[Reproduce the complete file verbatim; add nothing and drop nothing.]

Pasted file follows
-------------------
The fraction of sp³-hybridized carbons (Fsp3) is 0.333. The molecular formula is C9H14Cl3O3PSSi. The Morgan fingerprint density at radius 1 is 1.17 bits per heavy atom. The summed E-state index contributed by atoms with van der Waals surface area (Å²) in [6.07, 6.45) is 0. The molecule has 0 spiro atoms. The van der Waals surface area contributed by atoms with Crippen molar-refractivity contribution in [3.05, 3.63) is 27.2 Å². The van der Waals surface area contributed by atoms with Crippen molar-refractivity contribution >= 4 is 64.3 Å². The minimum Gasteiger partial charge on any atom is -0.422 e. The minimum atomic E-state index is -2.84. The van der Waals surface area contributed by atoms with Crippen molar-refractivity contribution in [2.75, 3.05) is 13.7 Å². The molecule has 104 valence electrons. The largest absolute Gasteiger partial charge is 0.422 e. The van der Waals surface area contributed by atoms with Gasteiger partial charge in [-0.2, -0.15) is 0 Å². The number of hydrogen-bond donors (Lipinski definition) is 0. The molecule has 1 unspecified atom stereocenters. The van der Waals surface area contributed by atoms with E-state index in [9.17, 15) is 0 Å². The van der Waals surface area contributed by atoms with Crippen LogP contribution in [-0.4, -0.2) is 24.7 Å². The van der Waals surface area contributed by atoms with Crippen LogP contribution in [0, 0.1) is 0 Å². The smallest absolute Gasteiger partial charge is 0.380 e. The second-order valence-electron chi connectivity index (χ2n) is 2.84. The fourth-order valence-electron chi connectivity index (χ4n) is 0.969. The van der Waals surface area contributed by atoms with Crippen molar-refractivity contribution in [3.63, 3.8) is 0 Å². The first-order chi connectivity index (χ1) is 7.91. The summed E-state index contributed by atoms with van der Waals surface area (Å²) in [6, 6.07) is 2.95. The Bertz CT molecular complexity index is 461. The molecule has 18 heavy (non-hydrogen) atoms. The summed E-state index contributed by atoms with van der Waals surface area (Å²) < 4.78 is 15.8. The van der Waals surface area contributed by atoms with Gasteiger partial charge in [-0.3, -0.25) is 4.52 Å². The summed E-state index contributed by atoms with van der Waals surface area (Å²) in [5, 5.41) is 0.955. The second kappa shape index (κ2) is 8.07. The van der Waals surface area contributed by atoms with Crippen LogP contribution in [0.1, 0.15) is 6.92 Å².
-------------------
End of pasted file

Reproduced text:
The fraction of sp³-hybridized carbons (Fsp3) is 0.333. The molecular formula is C9H14Cl3O3PSSi. The Morgan fingerprint density at radius 1 is 1.17 bits per heavy atom. The summed E-state index contributed by atoms with van der Waals surface area (Å²) in [6.07, 6.45) is 0. The molecule has 0 spiro atoms. The van der Waals surface area contributed by atoms with Crippen molar-refractivity contribution in [3.05, 3.63) is 27.2 Å². The van der Waals surface area contributed by atoms with Crippen molar-refractivity contribution >= 4 is 64.3 Å². The minimum Gasteiger partial charge on any atom is -0.422 e. The minimum atomic E-state index is -2.84. The van der Waals surface area contributed by atoms with Crippen molar-refractivity contribution in [2.75, 3.05) is 13.7 Å². The molecule has 104 valence electrons. The largest absolute Gasteiger partial charge is 0.422 e. The van der Waals surface area contributed by atoms with Gasteiger partial charge in [-0.2, -0.15) is 0 Å². The number of hydrogen-bond donors (Lipinski definition) is 0. The molecule has 1 unspecified atom stereocenters. The van der Waals surface area contributed by atoms with E-state index in [9.17, 15) is 0 Å². The van der Waals surface area contributed by atoms with Crippen LogP contribution in [-0.4, -0.2) is 24.7 Å². The van der Waals surface area contributed by atoms with Crippen LogP contribution in [0, 0.1) is 0 Å². The smallest absolute Gasteiger partial charge is 0.380 e. The second-order valence-electron chi connectivity index (χ2n) is 2.84. The fourth-order valence-electron chi connectivity index (χ4n) is 0.969. The van der Waals surface area contributed by atoms with Crippen molar-refractivity contribution in [3.63, 3.8) is 0 Å². The first-order chi connectivity index (χ1) is 7.91. The summed E-state index contributed by atoms with van der Waals surface area (Å²) in [6, 6.07) is 2.95. The Bertz CT molecular complexity index is 461. The molecule has 18 heavy (non-hydrogen) atoms. The summed E-state index contributed by atoms with van der Waals surface area (Å²) < 4.78 is 15.8. The van der Waals surface area contributed by atoms with Gasteiger partial charge in [-0.3, -0.25) is 4.52 Å². The summed E-state index contributed by atoms with van der Waals surface area (Å²) in [5, 5.41) is 0.955. The second kappa shape index (κ2) is 8.07. The van der Waals surface area contributed by atoms with Crippen LogP contribution in [0.1, 0.15) is 6.92 Å².